After almost five years of being a parent to Ivy the Wonder Cat, I’d like to think that we’ve reached a point where we understand each other pretty well.
We both like structure and we both lean toward strong adherence to a schedule, which is already half of the battle when it comes to understanding cats (and humans). In doing so, she has adjusted to my schedule and vice versa.
When Ivy meows about something, the timing and the location from where she meows is all the context I need to know whether it’s related to food, water, treats, litter box, sleep, play, attention or whether she is just making small talk.
While I make a point of regularly ensuring everything is neat, tidy, on time and according to her preferred specifications for all of checklist items above, there are times I may get caught up in the trappings of responsible adulthood and that I might miss one little detail… How foolish and selfish of me.
The rare time she might get up on the dining room table is her form of “escalation” to say that I didn’t respond properly and an identified issue remains outstanding. I don’t get mad at her when she does that. I just slowly walk over and softly ask “Should you be up there?” to which she immediately jumps off and provides another sign of what she wants.
It’s a pretty good system and seems to work… Most of the time.
Then there are those out-of-the-blue days when I have to ask “who are you and what have you done with my cat?” Continue reading
1. For a cat, life is pretty simple.
2. She doesn’t linger about the past.
3. She doesn’t worry about the future.
4. She lives in the moment.
5. She is a constant reminder about keeping things in perspective.
6. She reminds me not to sweat the small stuff.
7. She doesn’t judge me… or at least, I don’t think she does.
8. Transporting those 33 lb bags of kitty litter keeps me fit.
9. The loud meowing greeting I get when I get home from work is always a treat! It could be that maybe she’s just hungry and wants her food now, but I hear “I missed you” in every meow.
10. When I come home from work and I need to make the immediate transition to cat dad, it helps me to leave the office at the office. Continue reading
Last year, I was most fortunate in having enough blog content ready to post, that I could afford myself a little time to pursue other creative writing opportunities. There have been several ideas for fictional stories swirling around in my head lately, and committing them to paper (before I forget them) was becoming increasingly important as plot twists and defining moments in conversation were routinely popping into my head.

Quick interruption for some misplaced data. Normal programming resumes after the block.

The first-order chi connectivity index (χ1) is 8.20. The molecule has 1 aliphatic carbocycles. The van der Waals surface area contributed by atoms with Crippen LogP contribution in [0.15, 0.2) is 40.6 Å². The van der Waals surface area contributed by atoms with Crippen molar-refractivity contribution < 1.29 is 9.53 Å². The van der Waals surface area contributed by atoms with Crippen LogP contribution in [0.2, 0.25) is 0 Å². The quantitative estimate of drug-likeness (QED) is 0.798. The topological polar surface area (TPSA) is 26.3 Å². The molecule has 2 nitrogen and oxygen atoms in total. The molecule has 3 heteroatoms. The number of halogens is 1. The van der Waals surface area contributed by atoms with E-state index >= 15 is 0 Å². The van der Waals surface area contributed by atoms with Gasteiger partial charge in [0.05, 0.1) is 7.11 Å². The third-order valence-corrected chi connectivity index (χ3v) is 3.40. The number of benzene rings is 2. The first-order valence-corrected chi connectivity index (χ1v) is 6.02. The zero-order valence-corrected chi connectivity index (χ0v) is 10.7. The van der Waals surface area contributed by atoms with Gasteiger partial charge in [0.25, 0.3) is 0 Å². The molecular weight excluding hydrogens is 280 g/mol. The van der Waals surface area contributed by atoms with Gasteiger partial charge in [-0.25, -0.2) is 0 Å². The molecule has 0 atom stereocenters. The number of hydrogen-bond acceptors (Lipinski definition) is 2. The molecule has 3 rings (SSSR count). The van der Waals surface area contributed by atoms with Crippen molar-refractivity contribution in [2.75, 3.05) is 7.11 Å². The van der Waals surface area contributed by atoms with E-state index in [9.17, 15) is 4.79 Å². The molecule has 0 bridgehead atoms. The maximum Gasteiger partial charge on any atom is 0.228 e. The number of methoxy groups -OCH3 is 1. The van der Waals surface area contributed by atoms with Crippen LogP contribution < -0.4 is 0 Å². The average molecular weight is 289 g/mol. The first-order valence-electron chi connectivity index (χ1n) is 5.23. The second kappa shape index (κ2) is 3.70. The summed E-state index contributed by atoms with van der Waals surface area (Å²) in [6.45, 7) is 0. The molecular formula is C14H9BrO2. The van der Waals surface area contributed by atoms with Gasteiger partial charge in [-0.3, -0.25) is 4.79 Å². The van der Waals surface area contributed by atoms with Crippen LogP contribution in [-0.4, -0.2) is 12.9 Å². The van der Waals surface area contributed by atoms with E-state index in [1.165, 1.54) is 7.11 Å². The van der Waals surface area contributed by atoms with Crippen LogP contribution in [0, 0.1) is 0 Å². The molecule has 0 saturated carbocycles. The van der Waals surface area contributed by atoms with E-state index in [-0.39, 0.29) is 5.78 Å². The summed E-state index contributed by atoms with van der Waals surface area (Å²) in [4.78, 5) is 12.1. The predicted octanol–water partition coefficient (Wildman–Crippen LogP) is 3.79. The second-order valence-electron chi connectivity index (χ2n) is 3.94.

What seems to be a continuing trend, whether writing for my blog or for a fictional piece, is that I don’t seem to have a linear process of writing a story from beginning to end. It starts with glimmers of ideas that spawn other ideas that, over time, can be organized into an outline which then leads to the development of the background and context to connect those ideas.
It’s not pretty and makes writing a bit of a puzzle, but if directors can shoot movies out of sequence, why can’t a writer write out of sequence. In the end, the process of reassembling and organizing the sections can be just as much fun. Thankfully, technology makes that part so much easier.
However, for my fictional material, a new struggle emerged. As much as my little writer’s voice has been very enthusiastic about spreading its wings and committing creative material to paper, it has also been subject to some analysis paralysis.
The question that keeps coming up: What is this story? Is it a novel? Is it a short story? Is it a play? Is it a screenplay? Is it a movie? Is it a series?
I can’t tell you how many times this question rambles in the back of my mind when I am stuck in bumper-to-bumper traffic. Continue reading
Filed under How to, Writing
Shortly after the arrival of Ivy the Wonder Cat, when she started dropping her guard with me, it was a wonderful thing.
Those first few times that I was quietly watching TV only to find Ivy inconspicuously walking into my lap, plopping herself down and making herself comfortable, were heartwarming moments.
When trust and comfort conspired to become her naptime, I knew that I had succeeded in creating the right environment, that she was comfortable with me, and that we had truly bonded.
The only pitfall of that was getting locked into a couch or armchair and not being able to get up. I hated the risk of disturbing her peaceful sleep.
Fortunately, I caught on early and made sure that if I was sitting down with plans to watch TV for a while, to make sure I had gone to the bathroom first, had a beverage next to me, my remotes by my side and a pen and note paper, in case moments of creative inspiration should happen to strike me during my immobilization. Continue reading